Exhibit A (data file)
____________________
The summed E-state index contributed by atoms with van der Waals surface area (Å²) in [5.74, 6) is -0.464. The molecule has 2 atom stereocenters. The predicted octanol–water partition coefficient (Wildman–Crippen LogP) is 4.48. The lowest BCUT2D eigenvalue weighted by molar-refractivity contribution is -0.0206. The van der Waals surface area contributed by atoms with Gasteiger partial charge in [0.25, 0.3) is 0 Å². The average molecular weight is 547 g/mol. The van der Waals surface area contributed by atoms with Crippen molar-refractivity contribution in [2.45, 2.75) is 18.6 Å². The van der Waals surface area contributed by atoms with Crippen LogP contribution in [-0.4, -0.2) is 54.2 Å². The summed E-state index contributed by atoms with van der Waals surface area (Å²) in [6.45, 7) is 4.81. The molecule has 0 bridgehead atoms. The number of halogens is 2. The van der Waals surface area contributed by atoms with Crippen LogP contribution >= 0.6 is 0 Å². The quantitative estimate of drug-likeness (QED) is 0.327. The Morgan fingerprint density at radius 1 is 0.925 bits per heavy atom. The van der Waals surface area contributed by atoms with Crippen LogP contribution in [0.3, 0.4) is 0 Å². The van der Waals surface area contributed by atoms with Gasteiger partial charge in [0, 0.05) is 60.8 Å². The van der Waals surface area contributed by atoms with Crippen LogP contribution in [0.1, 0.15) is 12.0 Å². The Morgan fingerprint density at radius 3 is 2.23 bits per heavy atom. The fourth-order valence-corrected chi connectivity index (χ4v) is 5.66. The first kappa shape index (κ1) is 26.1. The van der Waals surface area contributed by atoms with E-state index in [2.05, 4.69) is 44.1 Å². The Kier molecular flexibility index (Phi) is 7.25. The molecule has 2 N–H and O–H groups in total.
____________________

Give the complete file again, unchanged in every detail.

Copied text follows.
The summed E-state index contributed by atoms with van der Waals surface area (Å²) in [5.74, 6) is -0.464. The molecule has 2 atom stereocenters. The predicted octanol–water partition coefficient (Wildman–Crippen LogP) is 4.48. The lowest BCUT2D eigenvalue weighted by molar-refractivity contribution is -0.0206. The van der Waals surface area contributed by atoms with Gasteiger partial charge in [0.25, 0.3) is 0 Å². The average molecular weight is 547 g/mol. The van der Waals surface area contributed by atoms with Crippen molar-refractivity contribution in [2.45, 2.75) is 18.6 Å². The van der Waals surface area contributed by atoms with Crippen LogP contribution in [-0.4, -0.2) is 54.2 Å². The summed E-state index contributed by atoms with van der Waals surface area (Å²) in [6.45, 7) is 4.81. The molecule has 0 bridgehead atoms. The number of halogens is 2. The van der Waals surface area contributed by atoms with Crippen LogP contribution >= 0.6 is 0 Å². The quantitative estimate of drug-likeness (QED) is 0.327. The Morgan fingerprint density at radius 1 is 0.925 bits per heavy atom. The van der Waals surface area contributed by atoms with Crippen LogP contribution in [0.3, 0.4) is 0 Å². The van der Waals surface area contributed by atoms with Gasteiger partial charge in [0, 0.05) is 60.8 Å². The van der Waals surface area contributed by atoms with Crippen LogP contribution in [0.1, 0.15) is 12.0 Å². The Morgan fingerprint density at radius 3 is 2.23 bits per heavy atom. The fourth-order valence-corrected chi connectivity index (χ4v) is 5.66. The first kappa shape index (κ1) is 26.1. The van der Waals surface area contributed by atoms with E-state index in [2.05, 4.69) is 44.1 Å². The Kier molecular flexibility index (Phi) is 7.25. The molecule has 2 N–H and O–H groups in total.